She looks a bit like a Wharram. Indeed, the designer of her hulls (a Mr. Beaubien whom I’ve never met) had built a 47′ Wharram in California in the late 1970s and sailed it for 3 years on the Pacific before selling and determining that he could do better. He did better. He designed very elegant chined hulls that greet the water with ironwood shod, curved overhanging bows having tremendous reserve buoyancy. He designed elongated transoms that kiss the water goodbye as the last of the 1/2” thick transom-hung rudder departs. These hulls are 54′ long overall and hew to the wisdom that there is no substitute for waterline at sea. They are chined to yield ample living space below yet sleek, sleek, sleek. So sleek that she is easily driven at 8 knots by her single Isuzu 50 hp diesel. Sleek enough for her to achieves 13 knots under sail with 20 knots on the beam. She barely even leaves a wake. Sleek and incredibly durable. She has 15′ long mini-keels made of sacrificial laminated cedar with an ironwood shoe and massive skegs protecting her rudders. She will easily stand on her keels and skegs and draws only 3.5′. Her hulls have their stringers on end and filleted in place for strength. Stems are nearly 1 foot thick behind their ironwood cladding. Each hull has a large watertight bow compartment followed by amidships accommodations and then another watertight bulkhead with engine room and head trailing – making 6 watertight compartments overall in the hulls. Her hulls are constructed of epoxy saturated marine plywood (from 3?4” to 3/8”) which was then sheathed in fiberglass and West Systems epoxy. Stringers and structural lumber is clear, tight-grained, fir, spruce, and cedar carefully selected from the Olympic forests and supplemented by tropical mahogany, teak, and ironwood.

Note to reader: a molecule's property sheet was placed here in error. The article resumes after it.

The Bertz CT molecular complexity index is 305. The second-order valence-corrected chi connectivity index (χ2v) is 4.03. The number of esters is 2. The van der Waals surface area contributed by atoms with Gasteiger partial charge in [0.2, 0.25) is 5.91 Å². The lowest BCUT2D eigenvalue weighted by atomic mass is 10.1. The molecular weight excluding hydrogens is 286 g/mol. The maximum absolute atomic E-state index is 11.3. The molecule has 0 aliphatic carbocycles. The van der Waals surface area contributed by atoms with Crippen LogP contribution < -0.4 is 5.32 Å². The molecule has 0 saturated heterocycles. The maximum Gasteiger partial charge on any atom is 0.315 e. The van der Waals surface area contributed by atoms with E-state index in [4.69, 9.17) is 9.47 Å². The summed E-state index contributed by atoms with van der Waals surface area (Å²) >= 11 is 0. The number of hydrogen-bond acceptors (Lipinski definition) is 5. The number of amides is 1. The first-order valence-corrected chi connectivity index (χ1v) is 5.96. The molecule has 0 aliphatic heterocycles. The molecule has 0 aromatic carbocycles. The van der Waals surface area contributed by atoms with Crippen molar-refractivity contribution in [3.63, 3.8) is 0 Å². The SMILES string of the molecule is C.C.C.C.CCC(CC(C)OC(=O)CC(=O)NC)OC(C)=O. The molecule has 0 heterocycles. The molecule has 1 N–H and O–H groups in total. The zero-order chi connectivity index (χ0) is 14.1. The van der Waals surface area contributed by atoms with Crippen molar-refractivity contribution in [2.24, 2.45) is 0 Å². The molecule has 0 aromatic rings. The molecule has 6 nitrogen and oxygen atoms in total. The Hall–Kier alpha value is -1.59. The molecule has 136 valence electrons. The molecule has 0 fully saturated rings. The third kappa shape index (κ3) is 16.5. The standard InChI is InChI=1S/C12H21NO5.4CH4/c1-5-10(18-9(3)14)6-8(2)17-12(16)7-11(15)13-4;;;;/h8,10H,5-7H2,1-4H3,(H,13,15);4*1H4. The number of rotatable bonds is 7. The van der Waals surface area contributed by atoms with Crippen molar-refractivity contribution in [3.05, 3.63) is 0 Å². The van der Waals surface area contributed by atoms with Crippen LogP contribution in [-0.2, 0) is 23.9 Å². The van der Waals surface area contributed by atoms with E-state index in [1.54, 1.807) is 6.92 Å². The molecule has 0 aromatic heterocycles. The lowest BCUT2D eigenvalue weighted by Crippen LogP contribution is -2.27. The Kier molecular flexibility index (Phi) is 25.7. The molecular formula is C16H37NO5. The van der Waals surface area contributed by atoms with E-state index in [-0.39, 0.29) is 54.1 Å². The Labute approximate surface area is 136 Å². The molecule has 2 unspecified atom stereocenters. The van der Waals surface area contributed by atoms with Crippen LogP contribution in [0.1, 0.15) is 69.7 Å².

Mr. Beaubien built himself a set of hulls and his friend Mr. Farnell, a cabinetmaker and very good with wood, built a set of hulls as well. Beaubien launched his hulls in th early 1980’s. He reportedly joined them with 6 crossbeams entrapping a triple-junk rig and headed North. I hear he is somewhere in Northern BC. I’ve never been able to find him to tell him that he designed a damn fine set of hulls. Mr. Farnell completed these hulls soon after and, after consultation with multihull designer John Marples, joined them with 4 massive fiberglass-sheathed epoxy-laminated fir box-beams with 3 1/2” top and bottom faces and 1 1/2” side faces plus internal blocking. Each of the 4 box beams are mechanically fastened to the hulls in 4 places using custom brackets and large bronze threaded rod and bolts. The beams are further buttressed on the topsides by large laminated solid mahogany knees and then glassed to the decks and topped with UHMW running boards to prevent damage from chains, lines, or deck gear on top. Each beam is watertight and adds significantly to reserve buoyancy. Everything is prevented from racking by a series of spruce longerons that run beneath the beams and act as the bridgedeck supports. The longerons carry the bridgedeck more than 3′ off of the water (you can drive the dinghy straight beneath and scrub the entirety of the hulls and running gear). A central steering cockpit with a hard dodger is nested amidships. The cockpit is surrounded by slatted fir removable panels fixed with Amsteel line that make up a strong deck that drains instantly. The Farnell family launched the unrigged vessel in 1990 in Port Angeles, WA after more than 10,000 hours of labor. The Dunning family purchased her in 2005 and then put another 3,000 hours into her completion.